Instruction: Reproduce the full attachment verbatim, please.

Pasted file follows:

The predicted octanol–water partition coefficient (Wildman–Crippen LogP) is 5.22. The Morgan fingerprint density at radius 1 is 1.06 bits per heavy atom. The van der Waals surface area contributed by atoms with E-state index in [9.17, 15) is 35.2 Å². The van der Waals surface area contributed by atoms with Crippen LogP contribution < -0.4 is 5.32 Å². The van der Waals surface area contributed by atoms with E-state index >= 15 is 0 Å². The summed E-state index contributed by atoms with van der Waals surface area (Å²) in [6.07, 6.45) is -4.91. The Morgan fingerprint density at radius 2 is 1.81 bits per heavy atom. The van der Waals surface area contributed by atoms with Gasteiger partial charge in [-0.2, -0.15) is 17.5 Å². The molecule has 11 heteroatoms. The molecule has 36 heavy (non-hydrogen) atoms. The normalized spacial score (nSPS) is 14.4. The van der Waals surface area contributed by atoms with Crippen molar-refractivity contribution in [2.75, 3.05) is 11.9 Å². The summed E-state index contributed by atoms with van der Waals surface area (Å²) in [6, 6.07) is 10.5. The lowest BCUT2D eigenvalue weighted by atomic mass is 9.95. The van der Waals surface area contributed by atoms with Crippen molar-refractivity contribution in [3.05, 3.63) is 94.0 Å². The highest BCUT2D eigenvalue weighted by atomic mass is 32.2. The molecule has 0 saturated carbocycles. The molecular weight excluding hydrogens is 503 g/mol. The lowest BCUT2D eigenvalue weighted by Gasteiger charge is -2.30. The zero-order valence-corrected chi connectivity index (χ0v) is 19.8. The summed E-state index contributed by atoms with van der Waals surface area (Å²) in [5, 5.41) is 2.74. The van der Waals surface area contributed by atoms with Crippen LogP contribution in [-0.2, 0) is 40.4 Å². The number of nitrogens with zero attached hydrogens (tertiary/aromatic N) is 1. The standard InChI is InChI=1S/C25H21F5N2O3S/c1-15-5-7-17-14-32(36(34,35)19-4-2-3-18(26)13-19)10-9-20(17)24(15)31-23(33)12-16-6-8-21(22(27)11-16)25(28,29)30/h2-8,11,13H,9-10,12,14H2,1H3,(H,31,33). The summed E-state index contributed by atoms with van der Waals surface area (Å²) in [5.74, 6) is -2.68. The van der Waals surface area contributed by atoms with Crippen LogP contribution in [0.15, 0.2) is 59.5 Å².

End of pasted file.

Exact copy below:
The predicted octanol–water partition coefficient (Wildman–Crippen LogP) is 5.22. The Morgan fingerprint density at radius 1 is 1.06 bits per heavy atom. The van der Waals surface area contributed by atoms with E-state index in [9.17, 15) is 35.2 Å². The van der Waals surface area contributed by atoms with Crippen LogP contribution < -0.4 is 5.32 Å². The van der Waals surface area contributed by atoms with E-state index >= 15 is 0 Å². The summed E-state index contributed by atoms with van der Waals surface area (Å²) in [6.07, 6.45) is -4.91. The Morgan fingerprint density at radius 2 is 1.81 bits per heavy atom. The van der Waals surface area contributed by atoms with Gasteiger partial charge in [-0.2, -0.15) is 17.5 Å². The molecule has 11 heteroatoms. The molecule has 36 heavy (non-hydrogen) atoms. The normalized spacial score (nSPS) is 14.4. The van der Waals surface area contributed by atoms with Crippen molar-refractivity contribution in [2.75, 3.05) is 11.9 Å². The summed E-state index contributed by atoms with van der Waals surface area (Å²) in [6, 6.07) is 10.5. The lowest BCUT2D eigenvalue weighted by atomic mass is 9.95. The van der Waals surface area contributed by atoms with Crippen molar-refractivity contribution in [3.05, 3.63) is 94.0 Å². The highest BCUT2D eigenvalue weighted by atomic mass is 32.2. The molecule has 0 saturated carbocycles. The molecular weight excluding hydrogens is 503 g/mol. The lowest BCUT2D eigenvalue weighted by Gasteiger charge is -2.30. The zero-order valence-corrected chi connectivity index (χ0v) is 19.8. The summed E-state index contributed by atoms with van der Waals surface area (Å²) in [5, 5.41) is 2.74. The van der Waals surface area contributed by atoms with Crippen LogP contribution in [-0.2, 0) is 40.4 Å². The number of nitrogens with zero attached hydrogens (tertiary/aromatic N) is 1. The standard InChI is InChI=1S/C25H21F5N2O3S/c1-15-5-7-17-14-32(36(34,35)19-4-2-3-18(26)13-19)10-9-20(17)24(15)31-23(33)12-16-6-8-21(22(27)11-16)25(28,29)30/h2-8,11,13H,9-10,12,14H2,1H3,(H,31,33). The summed E-state index contributed by atoms with van der Waals surface area (Å²) in [5.74, 6) is -2.68. The van der Waals surface area contributed by atoms with Crippen LogP contribution in [0.15, 0.2) is 59.5 Å².